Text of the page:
Has immigration affected Spanish presidential elections results?
- 457 Downloads
Between 1998 and 2008, the immigrant share in Spain jumped from less than 3 % to more than 13 %. We provide bounds on the effect of immigration inflows on natives’ election outcomes by considering alternative assumptions about nationalized immigrants’ participation rates and voting behavior. We find that Latin-American immigration increased natives’ participation rate and their support for the major leftist party (Socialist Workers’ Party) over the major conservative party (People’s Party (PP)). Conversely, African immigration only increased natives’ support for anti-immigration formations relative to the PP while leaving unaffected their participation rate. The estimated effects are of modest size in all cases. We provide suggestive evidence that economic factors cannot account for such a heterogeneity in the effects of interest by immigrants’ ethnic groups. We argue that Spanish natives’ attitudes towards immigrants are mainly driven by noneconomic factors like dissimilarities between natives and immigrants in language, religion, and race.
KeywordsImmigration Electoral outcomes Instrumental variables National identity
We thank the editor and the three anonymous referees for their comments and suggestions that led to considerable improvements of the paper.
- Ahn N, Vazquez P (2007) ¿Por qué preocupa la inmigración?: Un análisis de los datos de la encuesta del CIS. Working Papers 2007–11, FEDEAGoogle Scholar
- Conde-Ruiz JI, Garcia JR, Navarro M (2008) The impact of immigration on the regional growth in Spain. Working Papers 2008-08, FEDEAGoogle Scholar
- Dustmann C, Preston IP (2007) Racial and economic factors in attitudes to immigration. BE J Econ Anal Policy (Contributions) 7(1):1–39Google Scholar
- Farré L, Gonzalez L, Ortega F (2011) Immigration, family responsibilities and the labor supply of skilled native women. BE J Econ Anal Policy (Contributions) 11(1):1–46Google Scholar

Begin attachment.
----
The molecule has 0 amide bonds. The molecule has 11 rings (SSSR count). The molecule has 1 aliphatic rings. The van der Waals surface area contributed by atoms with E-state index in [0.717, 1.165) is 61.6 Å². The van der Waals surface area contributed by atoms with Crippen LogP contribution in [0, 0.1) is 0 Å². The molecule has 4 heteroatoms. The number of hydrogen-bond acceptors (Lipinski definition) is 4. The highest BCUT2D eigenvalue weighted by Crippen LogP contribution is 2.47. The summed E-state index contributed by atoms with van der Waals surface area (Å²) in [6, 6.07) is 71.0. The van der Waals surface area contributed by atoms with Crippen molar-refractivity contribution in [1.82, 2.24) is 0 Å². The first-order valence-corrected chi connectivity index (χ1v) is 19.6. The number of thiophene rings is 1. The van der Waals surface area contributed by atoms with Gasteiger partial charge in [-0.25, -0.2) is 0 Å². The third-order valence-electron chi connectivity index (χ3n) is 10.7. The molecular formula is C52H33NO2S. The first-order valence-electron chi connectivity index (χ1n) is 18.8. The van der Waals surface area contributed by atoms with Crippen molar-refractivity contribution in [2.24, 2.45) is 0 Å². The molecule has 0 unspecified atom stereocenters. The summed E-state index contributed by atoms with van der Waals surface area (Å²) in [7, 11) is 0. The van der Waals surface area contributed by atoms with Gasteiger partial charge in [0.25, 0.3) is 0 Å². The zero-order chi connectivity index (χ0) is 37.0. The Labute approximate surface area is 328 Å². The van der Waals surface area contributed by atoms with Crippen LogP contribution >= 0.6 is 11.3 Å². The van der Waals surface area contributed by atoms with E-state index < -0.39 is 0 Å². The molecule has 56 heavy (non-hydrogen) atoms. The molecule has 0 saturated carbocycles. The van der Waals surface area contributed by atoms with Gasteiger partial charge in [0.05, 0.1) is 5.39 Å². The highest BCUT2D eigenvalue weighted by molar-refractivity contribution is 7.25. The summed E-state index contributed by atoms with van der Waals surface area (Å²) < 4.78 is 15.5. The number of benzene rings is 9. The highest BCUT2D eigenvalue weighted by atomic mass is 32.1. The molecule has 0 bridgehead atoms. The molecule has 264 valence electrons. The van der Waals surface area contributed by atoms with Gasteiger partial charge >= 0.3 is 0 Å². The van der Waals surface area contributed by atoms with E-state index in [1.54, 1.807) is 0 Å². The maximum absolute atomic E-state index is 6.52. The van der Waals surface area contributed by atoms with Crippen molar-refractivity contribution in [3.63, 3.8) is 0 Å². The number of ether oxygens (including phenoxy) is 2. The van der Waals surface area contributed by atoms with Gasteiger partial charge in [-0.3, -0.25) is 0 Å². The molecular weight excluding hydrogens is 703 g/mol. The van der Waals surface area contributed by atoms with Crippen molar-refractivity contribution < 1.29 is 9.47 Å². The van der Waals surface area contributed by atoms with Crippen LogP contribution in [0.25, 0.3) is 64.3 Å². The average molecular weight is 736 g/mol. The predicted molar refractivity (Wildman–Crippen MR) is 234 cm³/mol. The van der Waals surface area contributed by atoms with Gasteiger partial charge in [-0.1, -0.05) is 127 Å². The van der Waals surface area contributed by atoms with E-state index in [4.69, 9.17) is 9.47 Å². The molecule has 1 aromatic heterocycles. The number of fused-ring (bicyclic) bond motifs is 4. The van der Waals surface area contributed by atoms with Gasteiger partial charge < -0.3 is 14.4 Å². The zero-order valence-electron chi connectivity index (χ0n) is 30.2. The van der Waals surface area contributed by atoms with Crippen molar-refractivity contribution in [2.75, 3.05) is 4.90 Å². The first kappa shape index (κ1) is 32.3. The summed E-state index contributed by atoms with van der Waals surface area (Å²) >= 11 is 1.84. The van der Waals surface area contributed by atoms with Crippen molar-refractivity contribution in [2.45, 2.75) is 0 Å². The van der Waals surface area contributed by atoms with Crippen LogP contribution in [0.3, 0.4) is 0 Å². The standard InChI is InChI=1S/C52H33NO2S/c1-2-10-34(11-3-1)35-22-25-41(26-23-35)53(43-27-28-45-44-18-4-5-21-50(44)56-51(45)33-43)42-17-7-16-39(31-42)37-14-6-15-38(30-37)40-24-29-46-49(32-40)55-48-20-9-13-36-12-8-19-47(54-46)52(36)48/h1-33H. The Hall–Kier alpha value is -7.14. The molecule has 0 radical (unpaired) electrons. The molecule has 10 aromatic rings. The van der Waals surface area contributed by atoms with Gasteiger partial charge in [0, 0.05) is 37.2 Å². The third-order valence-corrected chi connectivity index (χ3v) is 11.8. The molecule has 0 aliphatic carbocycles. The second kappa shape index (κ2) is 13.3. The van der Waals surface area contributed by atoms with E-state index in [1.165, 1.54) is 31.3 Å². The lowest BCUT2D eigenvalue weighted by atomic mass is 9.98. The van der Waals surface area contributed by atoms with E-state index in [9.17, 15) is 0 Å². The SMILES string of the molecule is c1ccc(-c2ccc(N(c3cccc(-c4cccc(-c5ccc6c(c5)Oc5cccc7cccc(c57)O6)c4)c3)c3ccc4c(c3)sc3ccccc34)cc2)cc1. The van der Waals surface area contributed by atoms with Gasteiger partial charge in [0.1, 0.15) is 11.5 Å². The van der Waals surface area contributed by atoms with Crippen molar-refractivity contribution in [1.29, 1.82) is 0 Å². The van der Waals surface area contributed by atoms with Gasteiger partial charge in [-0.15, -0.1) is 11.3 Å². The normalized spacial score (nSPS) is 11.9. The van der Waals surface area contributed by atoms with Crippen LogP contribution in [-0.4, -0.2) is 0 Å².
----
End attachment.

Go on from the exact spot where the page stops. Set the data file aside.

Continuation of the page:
- Fernandez-Paez PE (2007) Los determinantes de la inmigración irregular en España. Anal Econ 46:1–25Google Scholar
- Gardeazabal J (2010) Vote shares in Spanish general elections as a fractional response to the economy and conflict. Economics of Security Working Paper Series 33, German Institute for Economic Research, DIW BerlinGoogle Scholar
- Gerdes C, Wadensjö E (2008) The impact of immigration on election outcomes in Danish municipalities. IZA discussion papers 3586. Institute for the Study of Labor (IZA), BonnGoogle Scholar
- Gonzalez L, Ortega F (2009a) Immigration and housing booms: evidence from Spain. CReAM Discussion Paper No 19/09, LondonGoogle Scholar
- Hansen CJ (2007) Asymptotic properties of a robust variance matrix estimator for panel data when T is large. J Econ 141:597–620Google Scholar
- Harmon NA (2012) Immigration, ethnic diversity and political outcomes: evidence from Denmark. Princeton IRS Working Paper 569, Princeton UniversityGoogle Scholar
- Lubbers M, Scheepers P (2000) Individual and contextual characteristics of the German extreme right-wing vote in the 1990s. A test of complementary theories. Eur J Polit Res 38:63–94Google Scholar
- Martínez-i-Coma F, Duval-Hernandez R (2009) Hostility toward immigration in Spain. IZA discussion papers 4109. Institute for the Study of Labor (IZA), BonnGoogle Scholar
- Otto A, Steinhardt M (2012) Immigration and election outcomes: evidence from city districts in Hamburg. Working Paper 02/2012. HSBA Hamburg School of Business Administration, HamburgGoogle Scholar
- Shvets Y (2004) Immigration politics in France: the effect of foreigners on electoral results. Senior Thesis. Department of Politics. New York UniversityGoogle Scholar
- Smith AD (2001) Nationalism: theory, ideology, history. Polity, CambridgeGoogle Scholar
- Volkens A, Lacewell O, Lehmann P, Regel S, Schultze H, Werner A (2012) The manifesto data collection. Manifesto Project (MRG/CMP/MARPOR). Wissenschaftszentrum Berlin für Sozialforschung (WZB), BerlinGoogle Scholar
- Wooldridge JM (2002) Econometric analysis of cross section and panel data. MIT, CambridgeGoogle Scholar